Gender Rules for Crossing the Street
I walk everywhere. Not needing to have a car is a blessing of living on the East Coast. Janna walks everywhere, too. Sometimes, we walk together — and therein lies the rub when it comes to combining our love of walking — because we usually have trouble crossing the street.
When Janna and I walk alone, we walk fast. When we walk together, we hold hands, and our pace is generally slower and more meandering.
When I have to cross the street alone, I always defer to a car in the intersection, because I have, too often, almost been run over by indifferent drivers. There seems to be a generally understood Rule of the Street that if a man needs to cross the street, the man waits for any car to pass, and then he crosses the street. I don’t even tempt that meme anymore. I just always stop and wait for the car to pass. Sometimes, if I’m lucky, the driver will wave me to pass, and I do, but I always run, because even though I’ve been given permission to “cross” — the car is always creeping forward and never actually stops.
When Janna walks alone — I have watched this from a distance, and confirmed it with her in the unobserved specific — she always crosses the street in front of a car. She expects the cars will stop for her and let her cross and, in fact, they do, and they don’t even slowly creep forward as she passes! It’s pretty amazing to watch her control traffic just because of — what appears to be — deference to her gender.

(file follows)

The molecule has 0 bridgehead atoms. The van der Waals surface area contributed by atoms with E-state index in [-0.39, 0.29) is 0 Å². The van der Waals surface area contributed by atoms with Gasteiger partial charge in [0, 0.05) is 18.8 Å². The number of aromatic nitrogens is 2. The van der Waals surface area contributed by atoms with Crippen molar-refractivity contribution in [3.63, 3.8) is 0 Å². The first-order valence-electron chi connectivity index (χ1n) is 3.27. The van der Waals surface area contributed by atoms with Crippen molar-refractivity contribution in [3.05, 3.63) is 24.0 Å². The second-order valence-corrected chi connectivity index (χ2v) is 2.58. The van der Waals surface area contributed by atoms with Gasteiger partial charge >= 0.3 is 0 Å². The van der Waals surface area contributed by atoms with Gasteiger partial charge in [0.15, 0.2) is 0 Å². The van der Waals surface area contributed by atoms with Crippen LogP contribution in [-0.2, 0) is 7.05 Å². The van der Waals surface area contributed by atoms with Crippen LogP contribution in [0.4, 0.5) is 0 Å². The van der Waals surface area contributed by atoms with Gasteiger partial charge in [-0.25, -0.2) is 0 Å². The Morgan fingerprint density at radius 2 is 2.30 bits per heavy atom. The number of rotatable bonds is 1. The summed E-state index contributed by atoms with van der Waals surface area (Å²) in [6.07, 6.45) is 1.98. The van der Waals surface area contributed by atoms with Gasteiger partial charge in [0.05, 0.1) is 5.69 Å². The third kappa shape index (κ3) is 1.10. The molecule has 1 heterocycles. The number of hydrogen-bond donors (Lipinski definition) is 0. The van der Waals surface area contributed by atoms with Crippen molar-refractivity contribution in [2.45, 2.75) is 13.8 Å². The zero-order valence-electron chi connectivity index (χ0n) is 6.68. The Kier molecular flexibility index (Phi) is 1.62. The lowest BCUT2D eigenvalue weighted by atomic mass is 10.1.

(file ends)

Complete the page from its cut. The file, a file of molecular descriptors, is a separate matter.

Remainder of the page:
When we walk together, holding hands, we find trouble and miscommunication at the crosswalk. If there’s a car approaching, I want to stop and let the car pass, and Janna demands that we cross and make the car stop. My experience tells me to stop. Her experience commands her to go!
What to do?
We usually end up having a small tug-of-war-of-hands as she starts to cross the street and I instinctually pull back to stop her. She yanks me forward and we often find ourselves in the middle of the street pushing and pulling in opposite directions.
Sometimes, I’m smart enough to stop holding hands before the crosswalk, but that usually ends up with Janna crossing the street without me and me waiting for the car to pass and Janna waiting for me to follow her. Never make Janna wait — if you know what’s good for you on a walk!
I have learned that, when we walk together, the Gender Rule for crossing the street seems to defer to her: Cars will wait for the two of us as the girl trumps the boy in the meme of street courtesy. I usually try to slow down and at least wait for a driver acknowledgement that we can cross the street together, but Janna doesn’t care if the driver acquiesces or not — she’s the pedestrian and she has the right of way. I agree with her in general, but in the specific experience, cars on the East Coast don’t care about pedestrian rights, and I prefer not to seek insurance compensation from a hospital bed.
The biggest lesson I’ve learned during my walks is to always watch for the white backup lights on the back of a car. If those white lights are on, be extremely careful, because the car is engaged in Reverse Drive and all gender rules are suspended. White lights mean danger — you’re going to get backed up on in seconds! — and the car doesn’t care if you’re male or female.